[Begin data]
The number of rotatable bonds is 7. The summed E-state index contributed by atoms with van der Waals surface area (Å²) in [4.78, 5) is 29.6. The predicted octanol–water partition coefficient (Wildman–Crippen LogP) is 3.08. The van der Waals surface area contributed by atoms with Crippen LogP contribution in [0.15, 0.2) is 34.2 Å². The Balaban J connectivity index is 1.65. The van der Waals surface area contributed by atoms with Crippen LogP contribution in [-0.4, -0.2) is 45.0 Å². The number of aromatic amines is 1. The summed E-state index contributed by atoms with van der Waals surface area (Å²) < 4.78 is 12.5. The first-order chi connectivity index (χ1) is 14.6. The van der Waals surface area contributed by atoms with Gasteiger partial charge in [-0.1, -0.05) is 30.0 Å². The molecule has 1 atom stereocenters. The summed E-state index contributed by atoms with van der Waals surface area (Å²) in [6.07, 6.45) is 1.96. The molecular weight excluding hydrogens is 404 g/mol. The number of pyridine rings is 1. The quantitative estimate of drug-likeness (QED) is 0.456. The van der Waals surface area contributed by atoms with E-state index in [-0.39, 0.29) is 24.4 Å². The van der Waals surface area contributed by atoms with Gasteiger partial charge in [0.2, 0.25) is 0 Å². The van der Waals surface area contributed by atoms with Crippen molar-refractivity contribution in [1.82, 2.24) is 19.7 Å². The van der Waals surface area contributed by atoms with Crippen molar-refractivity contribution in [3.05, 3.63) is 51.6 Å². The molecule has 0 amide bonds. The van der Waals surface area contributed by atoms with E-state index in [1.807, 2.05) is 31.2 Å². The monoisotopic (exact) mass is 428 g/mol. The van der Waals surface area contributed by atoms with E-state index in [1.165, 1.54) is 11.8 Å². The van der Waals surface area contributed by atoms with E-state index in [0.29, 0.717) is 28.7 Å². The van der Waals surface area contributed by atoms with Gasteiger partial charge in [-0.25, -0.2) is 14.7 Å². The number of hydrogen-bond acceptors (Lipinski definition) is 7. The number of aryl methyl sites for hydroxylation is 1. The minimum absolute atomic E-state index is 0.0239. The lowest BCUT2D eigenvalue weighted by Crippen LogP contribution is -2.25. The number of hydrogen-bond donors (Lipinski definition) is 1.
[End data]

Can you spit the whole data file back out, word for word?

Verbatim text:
The number of rotatable bonds is 7. The summed E-state index contributed by atoms with van der Waals surface area (Å²) in [4.78, 5) is 29.6. The predicted octanol–water partition coefficient (Wildman–Crippen LogP) is 3.08. The van der Waals surface area contributed by atoms with Crippen LogP contribution in [0.15, 0.2) is 34.2 Å². The Balaban J connectivity index is 1.65. The van der Waals surface area contributed by atoms with Crippen LogP contribution in [-0.4, -0.2) is 45.0 Å². The number of aromatic amines is 1. The summed E-state index contributed by atoms with van der Waals surface area (Å²) < 4.78 is 12.5. The first-order chi connectivity index (χ1) is 14.6. The van der Waals surface area contributed by atoms with Gasteiger partial charge in [-0.1, -0.05) is 30.0 Å². The molecule has 1 atom stereocenters. The summed E-state index contributed by atoms with van der Waals surface area (Å²) in [6.07, 6.45) is 1.96. The molecular weight excluding hydrogens is 404 g/mol. The number of pyridine rings is 1. The quantitative estimate of drug-likeness (QED) is 0.456. The van der Waals surface area contributed by atoms with E-state index in [-0.39, 0.29) is 24.4 Å². The van der Waals surface area contributed by atoms with Gasteiger partial charge in [0.2, 0.25) is 0 Å². The van der Waals surface area contributed by atoms with Crippen molar-refractivity contribution in [1.82, 2.24) is 19.7 Å². The van der Waals surface area contributed by atoms with Crippen molar-refractivity contribution in [3.05, 3.63) is 51.6 Å². The molecule has 0 amide bonds. The van der Waals surface area contributed by atoms with E-state index in [1.807, 2.05) is 31.2 Å². The monoisotopic (exact) mass is 428 g/mol. The van der Waals surface area contributed by atoms with E-state index in [1.165, 1.54) is 11.8 Å². The van der Waals surface area contributed by atoms with E-state index in [0.29, 0.717) is 28.7 Å². The van der Waals surface area contributed by atoms with Gasteiger partial charge in [-0.25, -0.2) is 14.7 Å². The number of hydrogen-bond acceptors (Lipinski definition) is 7. The number of aryl methyl sites for hydroxylation is 1. The minimum absolute atomic E-state index is 0.0239. The lowest BCUT2D eigenvalue weighted by Crippen LogP contribution is -2.25. The number of hydrogen-bond donors (Lipinski definition) is 1.